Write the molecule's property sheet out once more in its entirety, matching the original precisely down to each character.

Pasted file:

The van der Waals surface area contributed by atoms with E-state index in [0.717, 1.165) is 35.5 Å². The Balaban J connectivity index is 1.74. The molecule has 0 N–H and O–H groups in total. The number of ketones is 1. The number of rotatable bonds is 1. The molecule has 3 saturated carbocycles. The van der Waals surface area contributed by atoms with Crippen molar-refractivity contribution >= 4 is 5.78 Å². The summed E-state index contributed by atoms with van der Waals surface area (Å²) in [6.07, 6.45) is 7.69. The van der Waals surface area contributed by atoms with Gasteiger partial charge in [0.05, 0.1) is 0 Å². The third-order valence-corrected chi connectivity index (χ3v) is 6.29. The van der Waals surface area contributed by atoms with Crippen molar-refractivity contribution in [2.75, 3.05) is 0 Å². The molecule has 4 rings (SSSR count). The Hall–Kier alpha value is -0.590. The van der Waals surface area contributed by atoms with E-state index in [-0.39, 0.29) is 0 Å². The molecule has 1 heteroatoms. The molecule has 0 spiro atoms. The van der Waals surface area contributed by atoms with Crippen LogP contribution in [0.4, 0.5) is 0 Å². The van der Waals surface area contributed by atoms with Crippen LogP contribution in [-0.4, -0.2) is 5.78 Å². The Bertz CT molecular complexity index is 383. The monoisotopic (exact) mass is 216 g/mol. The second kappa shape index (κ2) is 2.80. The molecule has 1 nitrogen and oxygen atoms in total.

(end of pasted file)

The van der Waals surface area contributed by atoms with E-state index in [0.717, 1.165) is 35.5 Å². The Balaban J connectivity index is 1.74. The molecule has 0 N–H and O–H groups in total. The number of ketones is 1. The number of rotatable bonds is 1. The molecule has 3 saturated carbocycles. The van der Waals surface area contributed by atoms with Crippen molar-refractivity contribution >= 4 is 5.78 Å². The summed E-state index contributed by atoms with van der Waals surface area (Å²) in [6.07, 6.45) is 7.69. The van der Waals surface area contributed by atoms with Gasteiger partial charge in [0.05, 0.1) is 0 Å². The third-order valence-corrected chi connectivity index (χ3v) is 6.29. The van der Waals surface area contributed by atoms with Crippen molar-refractivity contribution in [2.75, 3.05) is 0 Å². The molecule has 4 rings (SSSR count). The Hall–Kier alpha value is -0.590. The van der Waals surface area contributed by atoms with E-state index in [-0.39, 0.29) is 0 Å². The molecule has 1 heteroatoms. The molecule has 0 spiro atoms. The van der Waals surface area contributed by atoms with Crippen LogP contribution in [0.4, 0.5) is 0 Å². The van der Waals surface area contributed by atoms with Crippen LogP contribution in [-0.4, -0.2) is 5.78 Å². The Bertz CT molecular complexity index is 383. The monoisotopic (exact) mass is 216 g/mol. The second kappa shape index (κ2) is 2.80. The molecule has 1 nitrogen and oxygen atoms in total.